Hit Los Angeles where it hurts: their sports teams

Mike Royko

March 25, 1991|By Mike Royko | Mike Royko,Tribune Media Services

THE MAYOR OF Los Angeles is frustrated because he can't fire his own police chief. That's because the people of that dippy city were once silly enough to make the job civil service with no mandatory retirement age. It's something like a president not being able to fire or choose his own secretary of defense.

But there may be a way out for the mayor. It's called public opinion. It's also called money.

Right now, Police Chief Daryl Gates might have public opinion on his side. As senselessly brutal as his cops were on that infamous videotape, the cops are white and the traffic violator they flogged is black. Since the majority of the people in Los Angeles are white, it's doubtful that they're as outraged as the various civil rights groups, the ACLU or the city's black mayor.

So Gates can feel arrogantly confident while thumbing his nose at those who suggest the favorite training film for some of his cops was "Mississippi Burning."

The problem Mayor Tom Bradley faces is simple enough: How to turn public opinion against Gates. And I have a proposal.

First, there is the National Football League. As some may recall, the football commissioner decided that a future Super Bowl could not be played in Phoenix because the people of Arizona voted against making Martin Luther King's birthday a paid state holiday.

Losing the Super Bowl cost Arizona millions of dollars. And they lost millions more when other conventions and meetings canceled.

The NFL has awarded Pasadena the Super Bowl that Arizona lost. That doesn't seem fair. All that the people of Arizona did was vote to save some tax money by not giving their bureaucrats another paid holiday. They didn't beat some poor mope until fillings popped out of his teeth.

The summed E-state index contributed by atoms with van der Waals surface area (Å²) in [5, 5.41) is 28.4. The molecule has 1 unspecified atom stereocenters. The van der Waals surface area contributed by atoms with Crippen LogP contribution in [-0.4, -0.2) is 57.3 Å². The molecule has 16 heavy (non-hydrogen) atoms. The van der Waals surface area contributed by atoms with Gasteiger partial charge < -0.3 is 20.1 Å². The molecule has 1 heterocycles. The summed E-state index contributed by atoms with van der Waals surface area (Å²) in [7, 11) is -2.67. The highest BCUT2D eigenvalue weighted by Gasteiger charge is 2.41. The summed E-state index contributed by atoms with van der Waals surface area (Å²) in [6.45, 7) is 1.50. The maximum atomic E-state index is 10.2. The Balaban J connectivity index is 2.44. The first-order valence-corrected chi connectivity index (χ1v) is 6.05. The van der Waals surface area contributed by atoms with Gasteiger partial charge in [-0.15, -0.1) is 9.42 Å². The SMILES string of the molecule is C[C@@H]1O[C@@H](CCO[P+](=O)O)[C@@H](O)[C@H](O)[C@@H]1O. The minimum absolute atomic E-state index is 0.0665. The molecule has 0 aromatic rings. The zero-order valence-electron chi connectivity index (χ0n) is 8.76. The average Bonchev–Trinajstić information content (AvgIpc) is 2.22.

So the commissioner of the NFL should announce: "I am going to recommend to the owners that we do not hold any Super Bowls in Los Angeles. Even in our sport, the referee blows a whistle before the linemen stomp the fillings out of a quarterback's teeth."

Of course, it's possible that the football commissioner is more inclined to dump on Phoenix, a small TV market and weak franchise, than on big, profitable Los Angeles.

In that case, it might be up to some of America's most famous black athletes to jolt Los Angeles into telling its police chief to take a walk.

As any basketball fan knows, the L.A. Lakers are one of the handful of super teams. The bookies rate them among the favorites to win this year's NBA championship. And L.A. loves its Lakers.

But what would happen if Magic Johnson called a press conference and said: "My African-American teammates and I regret to inform our fans that we cannot, in good conscience, play any more games in a city that tolerates an arrogant boob as its police chief."

If Magic and the others walked, who would the Lakers have left? Nobody except a clumsy Bulgarian named Boris Poopnik or something.

It would be a grand and heroic gesture. Nobody pays attention to the ACLU or the NAACP. But Magic Johnson? If he and the others strolled away, even laid-back L.A. would suffer mass hyperventilation.

And why stop with Magic Johnson and the Lakers? There are the Dodgers, the Raiders, the Rams and other L.A. teams with great black stars. Don't they owe more to their fellow blacks than an opportunity to buy the overpriced gym shoes they endorse?

In turn, a threatened walkout by Johnson and the others would lead to hysteria and rage on the part of L.A.'s other famous sports faces -- Jack Nicholson and the galaxy of Hollywood stars who show up for all the Laker games. I'm sure they could be persuaded to use their influence to call upon all decent Americans to boycott Los Angeles and its products until Chief Gates retires to a cottage in the country, where he can pluck the wings off flies without fear of criticism.

And that would translate into lost money. It's a safe guess that L.A.'s business community admires Chief Gates, since his police force engages in a solid management practice -- kicking those who are down.

But if he starts costing them big dough, that's a different matter. He would become just another subsidiary that's a loser: Get rid of it.

If Magic Johnson and the other black athletes believe this is not their concern or responsibility, then I would leave them with one thought. What if you never grew to more than 5-10 and ran slow? Those fillings could have been popping out of your teeth.

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